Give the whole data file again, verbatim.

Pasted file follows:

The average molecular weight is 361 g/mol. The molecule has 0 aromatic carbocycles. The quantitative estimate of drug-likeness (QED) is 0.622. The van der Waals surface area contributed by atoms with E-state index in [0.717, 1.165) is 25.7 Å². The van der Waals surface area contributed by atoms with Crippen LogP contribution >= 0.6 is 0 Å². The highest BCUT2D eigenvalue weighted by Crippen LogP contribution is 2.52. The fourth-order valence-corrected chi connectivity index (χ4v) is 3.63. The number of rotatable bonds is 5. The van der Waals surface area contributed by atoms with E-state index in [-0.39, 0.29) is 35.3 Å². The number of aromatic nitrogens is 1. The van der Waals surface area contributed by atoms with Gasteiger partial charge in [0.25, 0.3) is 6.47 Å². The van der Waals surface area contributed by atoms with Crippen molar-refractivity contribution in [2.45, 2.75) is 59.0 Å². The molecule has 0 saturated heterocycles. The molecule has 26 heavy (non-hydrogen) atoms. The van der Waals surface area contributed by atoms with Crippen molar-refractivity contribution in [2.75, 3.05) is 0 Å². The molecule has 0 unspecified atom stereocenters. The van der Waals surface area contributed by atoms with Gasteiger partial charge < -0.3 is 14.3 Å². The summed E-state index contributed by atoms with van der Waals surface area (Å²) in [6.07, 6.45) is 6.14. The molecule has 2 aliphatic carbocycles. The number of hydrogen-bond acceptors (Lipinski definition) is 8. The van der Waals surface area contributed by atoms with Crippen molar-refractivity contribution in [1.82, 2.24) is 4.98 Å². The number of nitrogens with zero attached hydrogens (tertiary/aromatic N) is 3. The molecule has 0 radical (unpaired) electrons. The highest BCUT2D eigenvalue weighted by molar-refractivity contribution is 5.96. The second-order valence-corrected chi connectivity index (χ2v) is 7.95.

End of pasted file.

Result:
The average molecular weight is 361 g/mol. The molecule has 0 aromatic carbocycles. The quantitative estimate of drug-likeness (QED) is 0.622. The van der Waals surface area contributed by atoms with E-state index in [0.717, 1.165) is 25.7 Å². The van der Waals surface area contributed by atoms with Crippen LogP contribution >= 0.6 is 0 Å². The highest BCUT2D eigenvalue weighted by Crippen LogP contribution is 2.52. The fourth-order valence-corrected chi connectivity index (χ4v) is 3.63. The number of rotatable bonds is 5. The van der Waals surface area contributed by atoms with E-state index in [-0.39, 0.29) is 35.3 Å². The number of aromatic nitrogens is 1. The van der Waals surface area contributed by atoms with Gasteiger partial charge in [0.25, 0.3) is 6.47 Å². The van der Waals surface area contributed by atoms with Crippen molar-refractivity contribution in [2.45, 2.75) is 59.0 Å². The molecule has 0 saturated heterocycles. The molecule has 26 heavy (non-hydrogen) atoms. The van der Waals surface area contributed by atoms with Crippen molar-refractivity contribution in [2.75, 3.05) is 0 Å². The molecule has 0 unspecified atom stereocenters. The van der Waals surface area contributed by atoms with Gasteiger partial charge < -0.3 is 14.3 Å². The summed E-state index contributed by atoms with van der Waals surface area (Å²) in [6.07, 6.45) is 6.14. The molecule has 2 aliphatic carbocycles. The number of hydrogen-bond acceptors (Lipinski definition) is 8. The van der Waals surface area contributed by atoms with Crippen molar-refractivity contribution in [1.82, 2.24) is 4.98 Å². The number of nitrogens with zero attached hydrogens (tertiary/aromatic N) is 3. The molecule has 0 radical (unpaired) electrons. The highest BCUT2D eigenvalue weighted by molar-refractivity contribution is 5.96. The second-order valence-corrected chi connectivity index (χ2v) is 7.95.